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Chancellor’s statement on the Medium-Term Fiscal Plan

  • United Kingdom
  • Tax planning and consultancy


In a further attempt to calm financial markets following September’s mini-budget, new chancellor Jeremy Hunt has today announced a significant number of tax and spending measures, two weeks in advance of the anticipated announcement of the government’s Medium-Term Fiscal Plan.

Prior to today’s statement, the government had already reversed its plans to scrap the increase in corporation tax to 25% from April 2023 and to remove the 45% additional rate of income tax. In a further move designed to provide “confidence and stability”, the chancellor has now dramatically announced that he will reverse almost all the tax measures from the mini-budget that have not started Parliamentary legislation.

The UK Tax and Incentives teams at Eversheds Sutherland consider what the tax announcements in the emergency statement might mean for businesses.

Investment: Ben Jones, Co-Head of Global Tax, comments: “With the reversal of nearly all of the tax policy changes announced by the Truss Government under a month ago, it is difficult to know whether to laugh or cry at UK tax policy presently. The reversals are the right move for the UK, even though the tax burden for business will be higher. While tax cuts are nice, they are better suited to sunnier economic climates. What business really needs (particularly multinationals investing into the UK) is stability and predictability, and this is where the damage has been done and will not be so quick to reverse. For international investors looking at the UK, the fear is that by layering the tax debacles of this last month on top of the additional complications brought about by Brexit, the UK will unfortunately look like quite an unattractive investment destination right now. My hope for the foreseeable future is that we see no further mini-budgets, ‘unbudgets’ or other material business tax policy changes, giving businesses the opportunity to navigate the choppy waters ahead without the tides of tax policy changing all around them.”

Energy: Ben Jones, Co-Head of Global Tax, comments: “The chancellor announced there will be a Treasury-led review into how the government supports energy bills beyond April 2023, with support for businesses targeted to those most affected by rising energy costs. This announcement, which fails to give any substantive indication of the government’s plans, will be of little comfort for those non-domestic energy users in the UK which do not have fixed energy deals.”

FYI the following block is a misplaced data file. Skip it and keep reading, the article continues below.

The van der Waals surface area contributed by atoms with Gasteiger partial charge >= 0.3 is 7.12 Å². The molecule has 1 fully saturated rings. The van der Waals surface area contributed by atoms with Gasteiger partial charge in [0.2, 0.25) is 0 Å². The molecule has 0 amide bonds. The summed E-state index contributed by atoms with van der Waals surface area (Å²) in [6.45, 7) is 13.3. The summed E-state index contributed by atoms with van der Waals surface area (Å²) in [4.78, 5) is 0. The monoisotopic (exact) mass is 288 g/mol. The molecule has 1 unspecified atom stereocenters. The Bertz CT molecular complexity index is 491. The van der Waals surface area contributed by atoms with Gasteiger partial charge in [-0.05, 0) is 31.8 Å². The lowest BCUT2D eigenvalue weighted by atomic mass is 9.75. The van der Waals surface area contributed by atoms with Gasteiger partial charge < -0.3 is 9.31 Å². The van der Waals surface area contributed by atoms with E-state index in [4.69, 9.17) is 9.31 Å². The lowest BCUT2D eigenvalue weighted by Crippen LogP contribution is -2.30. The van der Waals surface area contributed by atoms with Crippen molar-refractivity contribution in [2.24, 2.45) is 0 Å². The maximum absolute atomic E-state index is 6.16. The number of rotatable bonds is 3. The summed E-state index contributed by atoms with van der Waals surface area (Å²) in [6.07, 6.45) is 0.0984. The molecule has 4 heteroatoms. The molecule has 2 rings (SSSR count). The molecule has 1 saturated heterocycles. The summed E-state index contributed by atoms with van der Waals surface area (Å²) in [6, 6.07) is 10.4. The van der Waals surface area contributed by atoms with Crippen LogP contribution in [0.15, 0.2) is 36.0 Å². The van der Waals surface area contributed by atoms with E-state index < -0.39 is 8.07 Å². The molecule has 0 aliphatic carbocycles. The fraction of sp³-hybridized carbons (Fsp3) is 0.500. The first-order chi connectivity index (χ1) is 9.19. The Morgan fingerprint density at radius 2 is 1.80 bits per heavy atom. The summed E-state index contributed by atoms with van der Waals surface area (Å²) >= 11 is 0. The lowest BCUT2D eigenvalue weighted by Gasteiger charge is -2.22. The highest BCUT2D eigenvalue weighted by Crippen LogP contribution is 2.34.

Investment Zones: Ben Jones, Co-Head of Global Tax, comments: “It is interesting to note the areas which were not dealt with in the chancellor’s statement. There was no mention of the broad programme of Investment Zones tax incentives, which were announced in the mini-budget. This may mean that the government intends to continue with at least a version of this programme, which may prove helpful in bolstering investment across the country.”

IR35: David Jervis, Tax Partner, comments: “The government will no longer proceed with the repeal, with effect from 6 April 2023, of the reforms to the IR35 off-payroll working rules in 2017 and 2021. Having got to grips with IR35 compliance, many larger businesses should not be too concerned about the proposed IR35 changes in the mini-budget being reversed, although the government’s U-turn may be disappointing to some businesses, which may have welcomed a reduction in their IR35 compliance burden. In any event, careful consideration of the tax treatment of contractors is required regardless of whether the proposed IR35 changes are implemented or not, given concerns about reputational risk and other issues, such as the corporate criminal offence of failure to prevent the facilitation of tax evasion and HMRC’s potentially wide application of the agency rules.”

VAT-free shopping: Ed Griffiths, Tax Associate, comments: “The government will no longer proceed with the new VAT-free shopping scheme for non-UK visitors. This will be disappointing news for British retailers, which had hoped the new scheme would boost their competitiveness in attracting international custom.”

CSOP: Mathew Gorringe, Partner, Head of Share Incentives, comments: “The chancellor’s statement did not mention the changes announced in the mini-budget to the Company Share Option Plan (CSOP) regime. This suggests the government may be planning to continue with the planned increase in the statutory limit on the value of shares which may be subject to CSOP options held by any individual, and the removal of the previous restrictions which prevented many companies that have more than one class of share from implementing a CSOP. If the government does continue with the proposed CSOP changes, this will be a welcome development for businesses. The proposed changes would make CSOP options a much more attractive incentive for mid-tier executives where the previous £30,000 limit was insufficient for delivering an appropriate level of incentive and reward, and a suitable alternative to Enterprise Management Incentive options for companies which may be unable to grant such options by virtue of not meeting the statutory conditions.”

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